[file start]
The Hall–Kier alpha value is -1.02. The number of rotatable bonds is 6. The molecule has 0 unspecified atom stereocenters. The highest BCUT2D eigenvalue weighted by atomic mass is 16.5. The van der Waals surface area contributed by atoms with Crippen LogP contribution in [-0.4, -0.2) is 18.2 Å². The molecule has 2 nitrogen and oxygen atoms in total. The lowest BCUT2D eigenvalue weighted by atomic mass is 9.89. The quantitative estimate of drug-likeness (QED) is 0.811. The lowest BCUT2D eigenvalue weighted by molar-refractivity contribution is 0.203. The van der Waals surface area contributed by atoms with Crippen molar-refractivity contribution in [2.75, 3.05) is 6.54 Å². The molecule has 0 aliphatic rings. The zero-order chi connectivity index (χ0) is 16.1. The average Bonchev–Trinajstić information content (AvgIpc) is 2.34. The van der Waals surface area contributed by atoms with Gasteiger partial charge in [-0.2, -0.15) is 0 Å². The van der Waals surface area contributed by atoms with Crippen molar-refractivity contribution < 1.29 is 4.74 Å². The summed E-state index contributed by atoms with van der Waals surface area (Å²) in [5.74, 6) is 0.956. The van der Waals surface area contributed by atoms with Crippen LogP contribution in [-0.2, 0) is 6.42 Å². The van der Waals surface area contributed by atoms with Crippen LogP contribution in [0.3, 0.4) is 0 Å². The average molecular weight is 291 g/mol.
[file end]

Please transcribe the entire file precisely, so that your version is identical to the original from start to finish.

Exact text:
The Hall–Kier alpha value is -1.02. The number of rotatable bonds is 6. The molecule has 0 unspecified atom stereocenters. The highest BCUT2D eigenvalue weighted by atomic mass is 16.5. The van der Waals surface area contributed by atoms with Crippen LogP contribution in [-0.4, -0.2) is 18.2 Å². The molecule has 2 nitrogen and oxygen atoms in total. The lowest BCUT2D eigenvalue weighted by atomic mass is 9.89. The quantitative estimate of drug-likeness (QED) is 0.811. The lowest BCUT2D eigenvalue weighted by molar-refractivity contribution is 0.203. The van der Waals surface area contributed by atoms with Crippen molar-refractivity contribution in [2.75, 3.05) is 6.54 Å². The molecule has 0 aliphatic rings. The zero-order chi connectivity index (χ0) is 16.1. The average Bonchev–Trinajstić information content (AvgIpc) is 2.34. The van der Waals surface area contributed by atoms with Gasteiger partial charge in [-0.2, -0.15) is 0 Å². The van der Waals surface area contributed by atoms with Crippen molar-refractivity contribution < 1.29 is 4.74 Å². The summed E-state index contributed by atoms with van der Waals surface area (Å²) in [5.74, 6) is 0.956. The van der Waals surface area contributed by atoms with Crippen LogP contribution in [-0.2, 0) is 6.42 Å². The van der Waals surface area contributed by atoms with Crippen LogP contribution in [0.3, 0.4) is 0 Å². The average molecular weight is 291 g/mol.